The One Motor
In 1946, just after the end of World War II, Yonex marked its beginnings as Yoneyama Company, Ltd. founded by Minoru Yoneyama, a producer of wooden floats for fishing nets. Yoneyama’s wood-crafting business thrived until modern advancements – namely plastic floats – forced the company out of the business. Frustrated by being pushed aside by advancing technology, he vowed to never be technologically left behind and committed to constant innovation in future endeavors.
Crafting Wooden Racquets
Relying on strengths in wood crafting, the Yoneyama Company evolved into manufacturing badminton racquets in 1957 as an OEM for the Sanbata racquet brand. Today, Yonex manufactures its own tennis racquets, golf clubs, snowboards, road bikes, tennis and badminton string, and more. Throughout the years, Yonex has learned that “the toughest situations create the greatest chances” – and this spirit carries through in its mission to enrich the world with sports through high quality products.
The First Yoneyama Racquet
With Sanbata’s bankruptcy in 1961 and Yoneyama’s Manufacturing Headquarters burning down in 1963, the 1960s truly tested the spirit of creating chances within tough situations. Despite these set-backs, Yoneyama established Yoneyama Sports Co., Ltd. to manufacture Yoneyama-branded racquets, rebuilt the factory in three days, and expanded its business to the United States and Europe during this pivotal decade.
In 1965, the Tokyo Factory opened its doors to manufacture shuttlecocks — now, Yonex is the official tournament shuttle of all Badminton World Federation (BWF) Major Events, as well as the Olympic Games since 1992 in Barcelona.
In 1968, Yonex developed the world’s first “T-Joint,” which led to Japan’s first aluminum badminton racquet. The “T-Joint” was inspired by a gas tap design that connected the frame and shaft.
In 1969, Yonex expanded into the tennis industry with the aluminum T-7000 racquet.
Pushing Structural Limits
To improve upon the widely popular T-7000, Yonex developed the Oval Pressed Shaft (OPS), which created a stronger, more stable racquet and was implemented in the T-7500.
In 1973, the “YY Yoneyama” logo is introduced and eight-time (seven consecutive) All England Open Badminton Champion and badminton icon Rudy Hartono began competing with Yonex.
The following year, Yonex began manufacturing wooden tennis racquets and signed Tony Roche, the fourteen-time major champion from Australia.
In 1978, the first badminton racquets weighing under 100g launched as B-8500 and CARBONEX 8.
ISOMETRIC™ Racquets to Longest Drives
Yonex’s iconic square-shaped ISOMETRIC™ racquet was first introduced in 1980 with the launch of the R-1, R-2, and R-3. The same year, Billie Jean King and Martina Navratilova began competing with Yonex.
The company was renamed to Yonex Co., Ltd. Utilizing Yonex’s graphite technology, the company entered the golf business.
In 1983, Navratilova won the Australian Open, Wimbledon, and US Open in both singles and doubles with the best-selling R-22 racquet.
In 1984, Yonex becomes the title sponsor of the sport’s oldest and most prestigious tournament, the All England Open Badminton Championships.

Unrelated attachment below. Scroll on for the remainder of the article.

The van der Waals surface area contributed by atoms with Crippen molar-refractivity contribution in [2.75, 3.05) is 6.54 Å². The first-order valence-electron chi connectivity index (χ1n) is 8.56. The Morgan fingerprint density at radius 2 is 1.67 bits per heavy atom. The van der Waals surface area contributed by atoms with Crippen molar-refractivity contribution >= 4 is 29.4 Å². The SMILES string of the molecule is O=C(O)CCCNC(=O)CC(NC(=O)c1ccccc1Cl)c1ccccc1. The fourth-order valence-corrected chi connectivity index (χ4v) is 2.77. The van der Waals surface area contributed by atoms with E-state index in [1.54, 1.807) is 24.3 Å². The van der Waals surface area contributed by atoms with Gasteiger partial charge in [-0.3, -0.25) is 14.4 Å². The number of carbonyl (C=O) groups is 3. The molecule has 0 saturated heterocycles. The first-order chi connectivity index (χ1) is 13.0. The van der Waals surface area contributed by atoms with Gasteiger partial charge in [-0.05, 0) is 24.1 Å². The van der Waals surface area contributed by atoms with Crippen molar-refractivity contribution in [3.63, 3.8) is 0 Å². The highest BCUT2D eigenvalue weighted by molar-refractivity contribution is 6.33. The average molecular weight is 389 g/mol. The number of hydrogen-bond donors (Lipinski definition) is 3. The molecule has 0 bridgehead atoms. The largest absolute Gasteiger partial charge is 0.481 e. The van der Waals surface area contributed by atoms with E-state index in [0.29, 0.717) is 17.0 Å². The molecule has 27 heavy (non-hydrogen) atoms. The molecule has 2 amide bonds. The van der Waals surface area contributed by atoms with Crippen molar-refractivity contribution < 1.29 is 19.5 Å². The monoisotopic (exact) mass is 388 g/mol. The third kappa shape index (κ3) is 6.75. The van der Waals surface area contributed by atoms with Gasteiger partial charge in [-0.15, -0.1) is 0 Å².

In 1989, Yonex introduced the ADX 200 in the United States, the widebody graphite driver that changed the game of golf. The ADX 200 was recorded in the Guinness World Records with the longest drive at 412 yards.
A Series of World No.1s
In 1990, Navratilova claimed her 9th Wimbledon title with the widebody RQ-180 and in 1991, Monica Seles became the youngest female player to achieve a World No.1 Ranking.
Borrowing from Yonex’s own signature square-shaped tennis racquet frame, the first ISOMETRIC™ badminton racquet in history launched in 1992.
In 1995, to further push the limits of graphite innovation, Yonex began manufacturing snowboards.
In 1996, Martina Hingis gained prominence as the youngest major champion in history at 15 years old and continued on with a legendary career with Yonex gear.
In 1998, Yonex revamped its logo to the current YY Yonex logo.
In 1999, Yonex begins hosting the YONEX Ladies Open, a LPGA Japan Tour event (Ladies Professional Golfers’ Association of Japan) at the Yonex Country Club.
In the early 2000s, Lleyton Hewitt became the youngest male World No.1 in history and claimed two major singles titles to his name: Wimbledon and US Open.
In 2007, Ryo Aono becomes the first Japanese snowboarder to win a gold medal at the Snowboard World Cup in Halfpipe. Throughout his career, he goes on to win 12 World Cup titles and competes in two Olympic Games.
In 2009, Yonex became the longest title sponsor of the All England Open Badminton Championships.
Enriching the World Through Sports
Originating in Japan and expanding globally, the Yonex Vamos•J tennis camps begin developing high-performance juniors in 2011. Through unique programs and life experiences, Vamos•J aims to promote tennis and develop young players worldwide.
Spearheaded by badminton’s greatest players, The Legends’ Vision initiative launches in 2015 to raise the profile of the sport and to inspire the next generation of badminton players. Led by Taufik Hidayat, Peter Gade, Lin Dan, Lee Chong Wei, and Lee Yong Dae, these Legends tour the world to increase badminton awareness and participation.
Yonex enters two new businesses, sport bikes and wind turbine blades in Japan, further expanding on its carbon graphite technology.
At the 2016 Australian Open, Yonex becomes the first Japanese brand to provide stringing services for a major tennis tournament through the Yonex Stringing Team.
Today, with the trust of the world’s top athletes – former and current World No.1s – Yonex continues to combine timeless Japanese craftsmanship and cutting-edge technology to give players the tools to succeed.